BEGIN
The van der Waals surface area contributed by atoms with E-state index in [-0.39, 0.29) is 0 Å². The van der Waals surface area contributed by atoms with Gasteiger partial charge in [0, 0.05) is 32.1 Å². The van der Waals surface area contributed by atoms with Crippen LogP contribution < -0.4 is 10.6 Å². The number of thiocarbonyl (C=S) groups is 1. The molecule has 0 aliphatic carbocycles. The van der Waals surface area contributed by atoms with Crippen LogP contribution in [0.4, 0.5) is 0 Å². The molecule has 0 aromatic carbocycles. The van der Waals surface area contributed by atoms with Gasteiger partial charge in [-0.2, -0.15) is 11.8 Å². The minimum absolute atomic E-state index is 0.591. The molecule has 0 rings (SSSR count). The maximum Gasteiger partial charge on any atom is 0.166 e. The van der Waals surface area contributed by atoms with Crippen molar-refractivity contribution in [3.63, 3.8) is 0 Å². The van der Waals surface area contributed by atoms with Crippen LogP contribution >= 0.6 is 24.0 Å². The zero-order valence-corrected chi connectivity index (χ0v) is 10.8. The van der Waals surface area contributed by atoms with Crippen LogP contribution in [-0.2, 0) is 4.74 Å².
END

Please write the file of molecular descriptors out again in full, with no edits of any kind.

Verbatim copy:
The van der Waals surface area contributed by atoms with E-state index in [-0.39, 0.29) is 0 Å². The van der Waals surface area contributed by atoms with Gasteiger partial charge in [0, 0.05) is 32.1 Å². The van der Waals surface area contributed by atoms with Crippen LogP contribution < -0.4 is 10.6 Å². The number of thiocarbonyl (C=S) groups is 1. The molecule has 0 aliphatic carbocycles. The van der Waals surface area contributed by atoms with Crippen LogP contribution in [0.4, 0.5) is 0 Å². The molecule has 0 aromatic carbocycles. The van der Waals surface area contributed by atoms with Gasteiger partial charge in [-0.2, -0.15) is 11.8 Å². The minimum absolute atomic E-state index is 0.591. The molecule has 0 rings (SSSR count). The maximum Gasteiger partial charge on any atom is 0.166 e. The van der Waals surface area contributed by atoms with Crippen molar-refractivity contribution in [3.63, 3.8) is 0 Å². The van der Waals surface area contributed by atoms with Crippen LogP contribution >= 0.6 is 24.0 Å². The zero-order valence-corrected chi connectivity index (χ0v) is 10.8. The van der Waals surface area contributed by atoms with Crippen LogP contribution in [-0.2, 0) is 4.74 Å².